Professor Eichner is an editor of Family Law: Cases, Text, Problems (2010) (with Ellman, Kurtz, Weithorn, Bix, and Czapanskiy). She is also Reporter for the Uniform Law Commission’s Visitation and Custody Issues Affecting Military Personnel and Their Families Committee.

Her recent publications include:

Families, Human Dignity, and State Support for Caretaking: Why the United States’ Failure to Ameliorate the Work-Family Conflict is a Dereliction of the Government’s Basic Responsibilities, 88 N.C. L. REV. 1593 (2010).

Feminism, Queer Theory, & Sexual Citizenship, in GENDER EQUALITY: DIMENSIONS OF WOMEN’S EQUAL CITIZENSHIP (with J. Grossman and L. McClain) (Cambridge Press 2009).

Marriage and the Elephant: The Liberal Democratic State’s Regulation of Intimate Relationships Between Adults, 30 HARV. J.L. & GENDER 25 (2007).


Introducing Guest Blogger Hosea Harvey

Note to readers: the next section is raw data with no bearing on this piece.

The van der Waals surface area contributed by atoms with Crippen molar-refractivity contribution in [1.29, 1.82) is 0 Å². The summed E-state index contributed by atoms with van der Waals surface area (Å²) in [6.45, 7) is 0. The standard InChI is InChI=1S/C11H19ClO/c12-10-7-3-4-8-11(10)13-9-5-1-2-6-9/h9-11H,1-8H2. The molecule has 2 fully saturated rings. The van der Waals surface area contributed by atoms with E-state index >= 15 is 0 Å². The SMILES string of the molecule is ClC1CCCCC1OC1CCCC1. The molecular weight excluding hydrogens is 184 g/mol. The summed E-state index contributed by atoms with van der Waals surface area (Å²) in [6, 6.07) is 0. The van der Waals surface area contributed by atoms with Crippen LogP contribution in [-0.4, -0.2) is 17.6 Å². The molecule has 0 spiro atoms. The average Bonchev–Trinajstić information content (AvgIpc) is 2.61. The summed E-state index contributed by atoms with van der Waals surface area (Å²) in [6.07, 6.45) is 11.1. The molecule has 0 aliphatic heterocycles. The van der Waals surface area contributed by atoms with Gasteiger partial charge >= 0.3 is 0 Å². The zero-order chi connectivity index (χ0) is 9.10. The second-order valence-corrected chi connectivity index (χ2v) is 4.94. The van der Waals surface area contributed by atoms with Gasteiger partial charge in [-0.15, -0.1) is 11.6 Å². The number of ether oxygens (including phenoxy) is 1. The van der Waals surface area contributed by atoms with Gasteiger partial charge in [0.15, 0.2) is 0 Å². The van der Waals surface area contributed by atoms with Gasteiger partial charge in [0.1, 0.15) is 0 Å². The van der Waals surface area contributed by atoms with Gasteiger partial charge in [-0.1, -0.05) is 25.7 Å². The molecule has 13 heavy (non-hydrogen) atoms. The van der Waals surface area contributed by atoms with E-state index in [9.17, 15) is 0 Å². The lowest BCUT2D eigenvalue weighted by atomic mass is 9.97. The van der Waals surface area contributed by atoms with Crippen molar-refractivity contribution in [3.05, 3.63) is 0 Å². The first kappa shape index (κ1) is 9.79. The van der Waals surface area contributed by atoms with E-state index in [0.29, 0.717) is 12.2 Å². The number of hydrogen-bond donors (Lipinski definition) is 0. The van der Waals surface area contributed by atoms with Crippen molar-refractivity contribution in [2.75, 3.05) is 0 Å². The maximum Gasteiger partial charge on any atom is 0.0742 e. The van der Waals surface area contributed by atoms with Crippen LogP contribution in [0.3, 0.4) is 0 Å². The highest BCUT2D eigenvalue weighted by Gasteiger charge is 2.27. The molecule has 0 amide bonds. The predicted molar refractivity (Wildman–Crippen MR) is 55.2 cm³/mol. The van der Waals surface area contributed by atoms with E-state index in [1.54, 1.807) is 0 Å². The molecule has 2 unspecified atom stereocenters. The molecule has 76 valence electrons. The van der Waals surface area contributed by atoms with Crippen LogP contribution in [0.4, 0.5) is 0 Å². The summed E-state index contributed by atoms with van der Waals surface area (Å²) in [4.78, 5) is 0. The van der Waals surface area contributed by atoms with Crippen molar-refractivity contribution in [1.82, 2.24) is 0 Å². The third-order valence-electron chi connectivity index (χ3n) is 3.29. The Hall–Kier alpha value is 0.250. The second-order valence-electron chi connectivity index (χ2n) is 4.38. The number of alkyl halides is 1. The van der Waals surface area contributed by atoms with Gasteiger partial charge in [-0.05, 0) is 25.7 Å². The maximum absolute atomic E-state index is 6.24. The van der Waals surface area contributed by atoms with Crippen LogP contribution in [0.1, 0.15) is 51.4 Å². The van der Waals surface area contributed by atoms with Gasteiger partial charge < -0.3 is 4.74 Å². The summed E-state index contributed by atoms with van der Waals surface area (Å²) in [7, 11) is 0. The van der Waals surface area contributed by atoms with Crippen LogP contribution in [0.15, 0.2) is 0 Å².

I’m delighted to welcome guest-blogger Hosea Harvey for the month of March.   Professor Harvey is an Assistant Professor of Law and Political Science at Temple University’s Beasley School of Law.  Professor Harvey’s scholarly agenda focuses on empirical research regarding the role of law in solving race and gender disparities in consumer markets, commercial law, and business organizations.  His published work in political science focuses on experimental methods and the analysis of political attitudes about race.

Before joining Temple’s faculty in 2010, Professor Harvey practiced for five years in New York City.

First, he was a corporate associate at Cravath, Swaine & Moore, specializing in corporate governance, mergers and acquisitions, and securities.  Following Cravath, he served as Associate General  Counsel (Corporate) at Planned Parenthood’s headquarters and as the General Counsel for New York Needs You, a buzz-worthy start-up dedicated to helping first-generation low-income college students realize their professional ambitions.  After law school, Professor Harvey clerked for the Honorable Judge Barrington D. Parker, Jr. (SDNY), and the Honorable Ann Claire Williams (7th Circuit).
While in law school, Professor Harvey also served as an intern to then Deputy Attorney General Eric H. Holder, Jr.  Professor Harvey graduated from Dartmouth College and received his Ph.D. in Political Science and his law degree from Stanford University.
Welcome, Hosea!